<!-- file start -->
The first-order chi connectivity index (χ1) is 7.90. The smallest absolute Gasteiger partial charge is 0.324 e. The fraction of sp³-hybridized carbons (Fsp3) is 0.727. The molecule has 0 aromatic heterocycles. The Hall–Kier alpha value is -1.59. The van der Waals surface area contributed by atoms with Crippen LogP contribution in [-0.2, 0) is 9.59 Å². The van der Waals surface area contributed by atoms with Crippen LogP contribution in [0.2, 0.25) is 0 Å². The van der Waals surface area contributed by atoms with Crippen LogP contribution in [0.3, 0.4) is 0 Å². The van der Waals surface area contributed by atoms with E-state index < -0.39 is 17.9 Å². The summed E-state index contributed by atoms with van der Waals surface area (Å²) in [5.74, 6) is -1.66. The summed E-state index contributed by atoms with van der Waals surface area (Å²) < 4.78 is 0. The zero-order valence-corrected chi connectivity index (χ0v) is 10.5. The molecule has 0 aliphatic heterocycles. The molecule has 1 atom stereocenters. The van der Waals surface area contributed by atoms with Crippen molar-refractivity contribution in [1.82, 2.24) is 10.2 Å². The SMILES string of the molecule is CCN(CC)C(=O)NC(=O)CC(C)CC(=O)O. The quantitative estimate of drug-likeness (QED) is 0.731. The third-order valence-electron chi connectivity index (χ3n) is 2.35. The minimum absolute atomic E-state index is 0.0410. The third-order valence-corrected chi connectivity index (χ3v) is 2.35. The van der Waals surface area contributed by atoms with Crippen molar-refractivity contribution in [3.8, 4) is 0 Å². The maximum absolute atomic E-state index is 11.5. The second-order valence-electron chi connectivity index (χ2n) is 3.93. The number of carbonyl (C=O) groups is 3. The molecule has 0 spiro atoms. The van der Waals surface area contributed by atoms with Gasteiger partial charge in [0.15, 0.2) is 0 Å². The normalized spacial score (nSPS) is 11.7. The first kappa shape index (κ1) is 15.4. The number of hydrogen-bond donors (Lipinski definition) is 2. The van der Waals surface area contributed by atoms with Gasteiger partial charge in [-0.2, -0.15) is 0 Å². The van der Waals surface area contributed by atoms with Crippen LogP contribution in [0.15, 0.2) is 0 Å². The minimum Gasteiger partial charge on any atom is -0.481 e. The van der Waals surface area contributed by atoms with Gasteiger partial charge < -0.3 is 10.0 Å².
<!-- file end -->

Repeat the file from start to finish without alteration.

The first-order chi connectivity index (χ1) is 7.90. The smallest absolute Gasteiger partial charge is 0.324 e. The fraction of sp³-hybridized carbons (Fsp3) is 0.727. The molecule has 0 aromatic heterocycles. The Hall–Kier alpha value is -1.59. The van der Waals surface area contributed by atoms with Crippen LogP contribution in [-0.2, 0) is 9.59 Å². The van der Waals surface area contributed by atoms with Crippen LogP contribution in [0.2, 0.25) is 0 Å². The van der Waals surface area contributed by atoms with Crippen LogP contribution in [0.3, 0.4) is 0 Å². The van der Waals surface area contributed by atoms with E-state index < -0.39 is 17.9 Å². The summed E-state index contributed by atoms with van der Waals surface area (Å²) in [5.74, 6) is -1.66. The summed E-state index contributed by atoms with van der Waals surface area (Å²) < 4.78 is 0. The zero-order valence-corrected chi connectivity index (χ0v) is 10.5. The molecule has 0 aliphatic heterocycles. The molecule has 1 atom stereocenters. The van der Waals surface area contributed by atoms with Crippen molar-refractivity contribution in [1.82, 2.24) is 10.2 Å². The SMILES string of the molecule is CCN(CC)C(=O)NC(=O)CC(C)CC(=O)O. The quantitative estimate of drug-likeness (QED) is 0.731. The third-order valence-electron chi connectivity index (χ3n) is 2.35. The minimum absolute atomic E-state index is 0.0410. The third-order valence-corrected chi connectivity index (χ3v) is 2.35. The van der Waals surface area contributed by atoms with Crippen molar-refractivity contribution in [3.8, 4) is 0 Å². The maximum absolute atomic E-state index is 11.5. The second-order valence-electron chi connectivity index (χ2n) is 3.93. The number of carbonyl (C=O) groups is 3. The molecule has 0 spiro atoms. The van der Waals surface area contributed by atoms with Gasteiger partial charge in [0.15, 0.2) is 0 Å². The normalized spacial score (nSPS) is 11.7. The first kappa shape index (κ1) is 15.4. The number of hydrogen-bond donors (Lipinski definition) is 2. The van der Waals surface area contributed by atoms with Gasteiger partial charge in [-0.2, -0.15) is 0 Å². The van der Waals surface area contributed by atoms with Crippen LogP contribution in [0.15, 0.2) is 0 Å². The minimum Gasteiger partial charge on any atom is -0.481 e. The van der Waals surface area contributed by atoms with Gasteiger partial charge < -0.3 is 10.0 Å².